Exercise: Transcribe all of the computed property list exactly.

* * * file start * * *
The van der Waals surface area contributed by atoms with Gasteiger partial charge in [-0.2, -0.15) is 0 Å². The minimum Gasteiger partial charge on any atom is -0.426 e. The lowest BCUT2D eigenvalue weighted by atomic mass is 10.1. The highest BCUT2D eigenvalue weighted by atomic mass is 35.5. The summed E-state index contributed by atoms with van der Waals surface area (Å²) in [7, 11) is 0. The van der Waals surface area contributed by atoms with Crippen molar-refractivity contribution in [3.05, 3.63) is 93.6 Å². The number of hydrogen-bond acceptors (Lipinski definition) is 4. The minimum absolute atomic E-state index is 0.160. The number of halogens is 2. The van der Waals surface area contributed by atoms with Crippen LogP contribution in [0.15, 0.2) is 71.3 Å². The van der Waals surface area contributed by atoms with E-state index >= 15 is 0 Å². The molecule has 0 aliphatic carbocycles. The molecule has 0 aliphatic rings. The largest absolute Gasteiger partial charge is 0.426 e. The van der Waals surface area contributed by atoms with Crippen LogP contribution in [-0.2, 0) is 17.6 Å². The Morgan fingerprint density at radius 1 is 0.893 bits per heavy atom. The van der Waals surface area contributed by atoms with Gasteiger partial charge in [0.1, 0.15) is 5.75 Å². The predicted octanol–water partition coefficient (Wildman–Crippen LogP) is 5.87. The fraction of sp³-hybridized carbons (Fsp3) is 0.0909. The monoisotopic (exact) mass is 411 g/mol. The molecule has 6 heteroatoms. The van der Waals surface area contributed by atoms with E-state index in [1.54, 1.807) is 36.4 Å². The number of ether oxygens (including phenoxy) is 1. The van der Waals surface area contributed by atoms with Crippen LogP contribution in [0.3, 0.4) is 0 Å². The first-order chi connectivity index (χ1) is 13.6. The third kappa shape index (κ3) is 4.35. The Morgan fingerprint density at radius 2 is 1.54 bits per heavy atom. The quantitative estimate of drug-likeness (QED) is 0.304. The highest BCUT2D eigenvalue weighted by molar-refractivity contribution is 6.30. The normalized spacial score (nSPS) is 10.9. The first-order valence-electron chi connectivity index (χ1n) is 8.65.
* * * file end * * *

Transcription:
The van der Waals surface area contributed by atoms with Gasteiger partial charge in [-0.2, -0.15) is 0 Å². The minimum Gasteiger partial charge on any atom is -0.426 e. The lowest BCUT2D eigenvalue weighted by atomic mass is 10.1. The highest BCUT2D eigenvalue weighted by atomic mass is 35.5. The summed E-state index contributed by atoms with van der Waals surface area (Å²) in [7, 11) is 0. The van der Waals surface area contributed by atoms with Crippen molar-refractivity contribution in [3.05, 3.63) is 93.6 Å². The number of hydrogen-bond acceptors (Lipinski definition) is 4. The minimum absolute atomic E-state index is 0.160. The number of halogens is 2. The van der Waals surface area contributed by atoms with Crippen LogP contribution in [0.15, 0.2) is 71.3 Å². The van der Waals surface area contributed by atoms with E-state index >= 15 is 0 Å². The molecule has 0 aliphatic carbocycles. The molecule has 0 aliphatic rings. The largest absolute Gasteiger partial charge is 0.426 e. The van der Waals surface area contributed by atoms with Crippen LogP contribution in [-0.2, 0) is 17.6 Å². The Morgan fingerprint density at radius 1 is 0.893 bits per heavy atom. The van der Waals surface area contributed by atoms with Gasteiger partial charge in [0.1, 0.15) is 5.75 Å². The predicted octanol–water partition coefficient (Wildman–Crippen LogP) is 5.87. The fraction of sp³-hybridized carbons (Fsp3) is 0.0909. The monoisotopic (exact) mass is 411 g/mol. The molecule has 6 heteroatoms. The van der Waals surface area contributed by atoms with E-state index in [1.54, 1.807) is 36.4 Å². The number of ether oxygens (including phenoxy) is 1. The van der Waals surface area contributed by atoms with Crippen LogP contribution in [0.3, 0.4) is 0 Å². The first-order chi connectivity index (χ1) is 13.6. The third kappa shape index (κ3) is 4.35. The Morgan fingerprint density at radius 2 is 1.54 bits per heavy atom. The quantitative estimate of drug-likeness (QED) is 0.304. The highest BCUT2D eigenvalue weighted by molar-refractivity contribution is 6.30. The normalized spacial score (nSPS) is 10.9. The first-order valence-electron chi connectivity index (χ1n) is 8.65.